What To Check When Buying A Used Car
Simple checks for used car buyers including the V5C Registration Certificate, mechanical, service history and MOT history.
Simple checks when buying a used vehicle maximise the chance of choosing wisely. These fall into five categories: MOT history, service history, legal history, the V5C Registration Document and a basic mechanical inspection.
Checks When Buying A Used Car: MOT History
MOT history can be traced through paperwork or an online database. Among other things it reveals which inspections it passed, which it failed and advisory items throughout. It is an independent insight into how problematic a vehicle has been. The key for a second-hand buyer is to look for expensive problems on the most recent list of advisories. If the list is extensive the car might not be a wise purchase. If it is short, confirm any work has been completed by looking for a bill among the rest of the paperwork. If the work is outstanding it provides leverage to negotiate a lowered sale price.
Checks When Buying A Used Car: Service History
Service history and repair bills suggest a vehicle has been cared for. Full history means it has been maintained on a time scale recommended by the manufacturer, and part history that it missed a few appointments. Schedules vary but a typical interval is every ten-thousand miles/one year. Check for stamps in the service book - and the accompanying invoices - to confirm it has been maintained.
Furthermore, it is important to minimise the risk of buying a clocked car that has its mileage wound back to increase value. The key is to cross reference any stated mileages in the service history with the MOT history (and invoices) Check for logical progression. If MOT mileage in May 2015 is fifty thousand, then a service stamp one month later at forty-nine thousand is suspicious.
Checks When Buying A Used Car: Legal History
The legal history can be checked by a variety of companies for a small fee. Did you know 1 in 3 cars have a hidden past? Some buyers try and sell cars that have been classed as category C or D write-off by hiding its past. If you don’t carry our a history check, you could pay over the odds for an insurance write-off. Services vary but typically confirm that the vehicle has not been: stolen, written-off by its insurer, has a mileage discrepancy or is subject to unpaid finance.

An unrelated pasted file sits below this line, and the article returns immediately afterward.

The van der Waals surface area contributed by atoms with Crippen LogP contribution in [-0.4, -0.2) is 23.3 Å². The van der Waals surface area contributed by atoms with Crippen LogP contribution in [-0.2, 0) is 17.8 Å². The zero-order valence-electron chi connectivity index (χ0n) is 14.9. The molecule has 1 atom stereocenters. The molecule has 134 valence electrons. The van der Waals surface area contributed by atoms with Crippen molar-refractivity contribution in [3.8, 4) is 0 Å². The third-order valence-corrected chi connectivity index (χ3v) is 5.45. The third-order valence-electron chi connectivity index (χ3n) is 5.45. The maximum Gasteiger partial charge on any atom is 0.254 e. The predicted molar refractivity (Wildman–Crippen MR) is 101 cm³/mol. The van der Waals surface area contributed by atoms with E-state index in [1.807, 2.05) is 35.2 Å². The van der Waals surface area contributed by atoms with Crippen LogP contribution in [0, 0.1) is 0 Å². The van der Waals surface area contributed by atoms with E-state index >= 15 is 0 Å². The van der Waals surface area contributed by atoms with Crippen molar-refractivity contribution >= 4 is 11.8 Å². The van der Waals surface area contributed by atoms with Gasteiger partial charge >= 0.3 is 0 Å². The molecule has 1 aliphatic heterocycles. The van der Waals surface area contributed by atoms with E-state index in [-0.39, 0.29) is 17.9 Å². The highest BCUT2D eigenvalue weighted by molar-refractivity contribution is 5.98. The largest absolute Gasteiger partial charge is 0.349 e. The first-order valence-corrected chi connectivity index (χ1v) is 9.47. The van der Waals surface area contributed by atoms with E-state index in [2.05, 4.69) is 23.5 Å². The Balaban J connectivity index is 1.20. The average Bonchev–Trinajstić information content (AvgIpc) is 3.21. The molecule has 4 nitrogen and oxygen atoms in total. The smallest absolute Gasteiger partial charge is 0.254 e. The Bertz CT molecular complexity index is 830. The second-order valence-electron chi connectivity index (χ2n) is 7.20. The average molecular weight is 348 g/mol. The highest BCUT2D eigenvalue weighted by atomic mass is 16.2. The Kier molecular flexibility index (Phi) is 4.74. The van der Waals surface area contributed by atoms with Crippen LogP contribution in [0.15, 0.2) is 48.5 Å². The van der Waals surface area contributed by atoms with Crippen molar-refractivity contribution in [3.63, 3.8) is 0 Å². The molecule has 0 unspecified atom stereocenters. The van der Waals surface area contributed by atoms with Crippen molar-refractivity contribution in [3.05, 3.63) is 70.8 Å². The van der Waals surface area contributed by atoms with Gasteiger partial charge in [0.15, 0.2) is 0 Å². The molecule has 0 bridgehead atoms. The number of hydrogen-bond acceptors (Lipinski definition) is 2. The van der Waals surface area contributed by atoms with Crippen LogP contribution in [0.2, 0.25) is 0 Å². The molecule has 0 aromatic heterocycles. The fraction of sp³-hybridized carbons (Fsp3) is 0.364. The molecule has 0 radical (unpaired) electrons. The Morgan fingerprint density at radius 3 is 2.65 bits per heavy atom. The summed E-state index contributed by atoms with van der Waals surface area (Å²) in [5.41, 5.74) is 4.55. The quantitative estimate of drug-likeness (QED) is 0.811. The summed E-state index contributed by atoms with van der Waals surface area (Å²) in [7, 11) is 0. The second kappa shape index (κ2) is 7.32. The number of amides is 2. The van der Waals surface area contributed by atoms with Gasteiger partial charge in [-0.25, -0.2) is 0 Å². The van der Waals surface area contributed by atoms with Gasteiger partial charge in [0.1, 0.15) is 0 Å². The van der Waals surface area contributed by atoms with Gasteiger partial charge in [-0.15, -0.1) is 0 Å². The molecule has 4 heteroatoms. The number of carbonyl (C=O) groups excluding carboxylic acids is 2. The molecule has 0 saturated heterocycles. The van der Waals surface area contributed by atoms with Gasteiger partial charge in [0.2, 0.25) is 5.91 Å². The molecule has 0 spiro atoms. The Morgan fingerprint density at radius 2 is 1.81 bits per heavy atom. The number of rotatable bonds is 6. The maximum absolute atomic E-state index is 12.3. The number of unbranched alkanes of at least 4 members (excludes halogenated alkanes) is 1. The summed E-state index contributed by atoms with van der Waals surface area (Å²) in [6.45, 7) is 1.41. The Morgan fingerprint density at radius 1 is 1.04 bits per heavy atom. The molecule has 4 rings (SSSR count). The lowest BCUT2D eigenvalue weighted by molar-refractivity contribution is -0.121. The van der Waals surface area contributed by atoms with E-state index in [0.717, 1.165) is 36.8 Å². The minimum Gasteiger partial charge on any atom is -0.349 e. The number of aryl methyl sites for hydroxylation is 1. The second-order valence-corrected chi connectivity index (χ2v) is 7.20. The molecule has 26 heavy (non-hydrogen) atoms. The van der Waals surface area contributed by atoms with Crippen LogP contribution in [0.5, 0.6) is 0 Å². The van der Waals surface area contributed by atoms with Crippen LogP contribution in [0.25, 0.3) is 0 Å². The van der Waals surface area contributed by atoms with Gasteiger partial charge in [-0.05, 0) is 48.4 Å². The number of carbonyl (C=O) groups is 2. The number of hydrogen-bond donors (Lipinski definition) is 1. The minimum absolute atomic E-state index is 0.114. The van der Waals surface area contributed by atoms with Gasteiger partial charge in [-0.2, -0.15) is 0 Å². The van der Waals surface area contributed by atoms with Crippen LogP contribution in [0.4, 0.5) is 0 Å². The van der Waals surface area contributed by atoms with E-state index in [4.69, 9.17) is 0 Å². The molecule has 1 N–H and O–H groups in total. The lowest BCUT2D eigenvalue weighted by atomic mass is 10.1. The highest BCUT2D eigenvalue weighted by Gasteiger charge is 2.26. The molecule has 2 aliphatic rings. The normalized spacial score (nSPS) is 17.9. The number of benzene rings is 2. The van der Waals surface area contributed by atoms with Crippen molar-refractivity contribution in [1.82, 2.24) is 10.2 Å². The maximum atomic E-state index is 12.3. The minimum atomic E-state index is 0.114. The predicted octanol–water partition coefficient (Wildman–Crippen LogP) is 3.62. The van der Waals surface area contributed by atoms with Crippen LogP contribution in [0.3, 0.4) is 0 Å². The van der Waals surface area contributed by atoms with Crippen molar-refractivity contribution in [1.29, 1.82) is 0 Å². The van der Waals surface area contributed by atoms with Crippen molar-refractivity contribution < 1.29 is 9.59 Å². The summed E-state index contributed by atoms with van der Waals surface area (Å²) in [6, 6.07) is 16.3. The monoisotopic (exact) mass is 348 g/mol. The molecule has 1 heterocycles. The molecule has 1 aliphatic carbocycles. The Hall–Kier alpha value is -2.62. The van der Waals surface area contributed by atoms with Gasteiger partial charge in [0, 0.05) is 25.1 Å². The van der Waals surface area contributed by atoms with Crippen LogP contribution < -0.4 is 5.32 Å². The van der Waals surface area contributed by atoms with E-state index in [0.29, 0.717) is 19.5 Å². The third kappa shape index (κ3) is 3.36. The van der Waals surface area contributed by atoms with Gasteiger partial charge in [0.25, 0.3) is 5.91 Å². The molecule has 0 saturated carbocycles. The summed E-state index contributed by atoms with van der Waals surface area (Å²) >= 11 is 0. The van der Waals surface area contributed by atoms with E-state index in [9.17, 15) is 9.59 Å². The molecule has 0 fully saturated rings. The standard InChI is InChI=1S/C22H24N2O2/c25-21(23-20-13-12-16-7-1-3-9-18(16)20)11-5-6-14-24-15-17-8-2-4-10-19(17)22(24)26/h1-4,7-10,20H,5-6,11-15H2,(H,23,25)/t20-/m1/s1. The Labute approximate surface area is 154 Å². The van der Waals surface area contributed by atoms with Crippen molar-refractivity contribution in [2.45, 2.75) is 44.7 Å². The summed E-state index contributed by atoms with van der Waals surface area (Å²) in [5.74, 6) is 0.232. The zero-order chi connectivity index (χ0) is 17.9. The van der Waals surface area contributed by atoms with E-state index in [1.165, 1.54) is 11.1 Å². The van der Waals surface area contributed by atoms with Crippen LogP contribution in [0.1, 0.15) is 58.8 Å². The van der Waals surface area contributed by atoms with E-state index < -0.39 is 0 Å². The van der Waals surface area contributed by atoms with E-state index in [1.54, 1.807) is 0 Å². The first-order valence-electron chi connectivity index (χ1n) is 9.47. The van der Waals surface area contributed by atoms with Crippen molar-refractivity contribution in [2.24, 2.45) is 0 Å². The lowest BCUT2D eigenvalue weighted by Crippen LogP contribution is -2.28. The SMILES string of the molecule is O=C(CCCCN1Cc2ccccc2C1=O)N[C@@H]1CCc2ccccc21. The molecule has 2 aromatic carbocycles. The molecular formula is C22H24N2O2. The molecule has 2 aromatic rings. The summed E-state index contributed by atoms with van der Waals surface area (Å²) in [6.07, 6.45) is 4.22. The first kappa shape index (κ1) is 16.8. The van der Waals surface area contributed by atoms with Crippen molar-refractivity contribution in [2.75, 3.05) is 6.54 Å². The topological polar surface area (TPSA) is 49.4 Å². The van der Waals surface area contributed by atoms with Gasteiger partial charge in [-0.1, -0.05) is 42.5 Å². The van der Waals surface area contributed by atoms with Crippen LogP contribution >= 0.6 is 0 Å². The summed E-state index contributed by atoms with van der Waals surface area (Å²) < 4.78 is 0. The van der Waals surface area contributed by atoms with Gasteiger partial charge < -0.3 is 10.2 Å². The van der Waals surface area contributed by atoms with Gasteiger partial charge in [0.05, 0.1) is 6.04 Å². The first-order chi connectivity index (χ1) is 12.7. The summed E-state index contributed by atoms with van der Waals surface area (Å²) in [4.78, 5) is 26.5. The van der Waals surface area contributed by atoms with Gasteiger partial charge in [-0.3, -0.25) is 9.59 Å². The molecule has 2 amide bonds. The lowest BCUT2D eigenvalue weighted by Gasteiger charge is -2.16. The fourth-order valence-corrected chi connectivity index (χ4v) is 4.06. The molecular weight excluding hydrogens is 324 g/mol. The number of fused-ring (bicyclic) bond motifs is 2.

V5C Registration Document
A V5C registration document contains information about a car. It confirms its:
registration number, engine size, fuel type, carbon emissions and who the registered keeper is.It is also known as the log book. A stolen car might be accompanied by a counterfeit document so check for a watermark for authenticity. Check every detail reflects the vehicle and that the seller is the person named on
the document. Blank forms have been stolen from source so if any of these serial numbers BG8229501 – BG9999030 and BI2305501 – BI2800000 are on the document you need to be suspicious.
Checks When Buying A Used Car: Mechanical
Basic mechanical checks require common sense more than specialist knowledge. Look for accident damage such as bent body panels and uneven shut joints (gaps between panels). Check for rust too. Expectations should be consistent with age and value. Also inspect the lights and glass. The engine bay should be free of leaks – as should the underside of a car – so look for fluid of any kind. The exhaust should be fairly quiet as too much noise suggests it leaks.
Take A Test Drive
A car should also start easily, cruise in a straight line without pulling on the steering, brake in a straight line, change gear smoothly, and not make inappropriate noises such as clunks. Broken equipment can be expensive to repair so test the: air-conditioning, stereo, electric windows, sunroof, electric mirrors and any other internal powered parts of the car.